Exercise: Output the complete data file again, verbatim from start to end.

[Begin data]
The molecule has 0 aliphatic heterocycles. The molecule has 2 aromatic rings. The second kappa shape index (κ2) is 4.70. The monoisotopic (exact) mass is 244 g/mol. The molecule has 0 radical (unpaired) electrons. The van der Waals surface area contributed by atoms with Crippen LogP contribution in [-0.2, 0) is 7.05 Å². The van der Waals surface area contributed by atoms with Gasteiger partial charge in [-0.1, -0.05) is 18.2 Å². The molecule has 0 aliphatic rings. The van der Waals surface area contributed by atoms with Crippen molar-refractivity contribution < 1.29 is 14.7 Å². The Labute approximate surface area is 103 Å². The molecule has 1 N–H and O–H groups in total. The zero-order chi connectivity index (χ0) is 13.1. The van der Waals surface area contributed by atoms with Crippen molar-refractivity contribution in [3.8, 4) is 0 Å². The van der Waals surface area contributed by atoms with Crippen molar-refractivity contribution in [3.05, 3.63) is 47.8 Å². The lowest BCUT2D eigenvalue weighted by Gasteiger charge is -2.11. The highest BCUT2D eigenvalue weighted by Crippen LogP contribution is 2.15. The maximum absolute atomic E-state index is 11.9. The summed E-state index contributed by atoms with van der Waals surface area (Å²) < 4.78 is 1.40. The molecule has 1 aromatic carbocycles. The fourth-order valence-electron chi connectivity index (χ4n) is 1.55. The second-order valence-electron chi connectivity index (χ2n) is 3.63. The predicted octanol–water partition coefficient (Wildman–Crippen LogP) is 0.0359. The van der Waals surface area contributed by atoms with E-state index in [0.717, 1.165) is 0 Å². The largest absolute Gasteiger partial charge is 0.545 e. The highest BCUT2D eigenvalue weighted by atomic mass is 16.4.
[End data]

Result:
The molecule has 0 aliphatic heterocycles. The molecule has 2 aromatic rings. The second kappa shape index (κ2) is 4.70. The monoisotopic (exact) mass is 244 g/mol. The molecule has 0 radical (unpaired) electrons. The van der Waals surface area contributed by atoms with Crippen LogP contribution in [-0.2, 0) is 7.05 Å². The van der Waals surface area contributed by atoms with Gasteiger partial charge in [-0.1, -0.05) is 18.2 Å². The molecule has 0 aliphatic rings. The van der Waals surface area contributed by atoms with Crippen molar-refractivity contribution < 1.29 is 14.7 Å². The Labute approximate surface area is 103 Å². The molecule has 1 N–H and O–H groups in total. The zero-order chi connectivity index (χ0) is 13.1. The van der Waals surface area contributed by atoms with Crippen molar-refractivity contribution in [3.8, 4) is 0 Å². The van der Waals surface area contributed by atoms with Crippen molar-refractivity contribution in [3.05, 3.63) is 47.8 Å². The lowest BCUT2D eigenvalue weighted by Gasteiger charge is -2.11. The highest BCUT2D eigenvalue weighted by Crippen LogP contribution is 2.15. The maximum absolute atomic E-state index is 11.9. The summed E-state index contributed by atoms with van der Waals surface area (Å²) < 4.78 is 1.40. The molecule has 1 aromatic carbocycles. The fourth-order valence-electron chi connectivity index (χ4n) is 1.55. The second-order valence-electron chi connectivity index (χ2n) is 3.63. The predicted octanol–water partition coefficient (Wildman–Crippen LogP) is 0.0359. The van der Waals surface area contributed by atoms with E-state index in [0.717, 1.165) is 0 Å². The largest absolute Gasteiger partial charge is 0.545 e. The highest BCUT2D eigenvalue weighted by atomic mass is 16.4.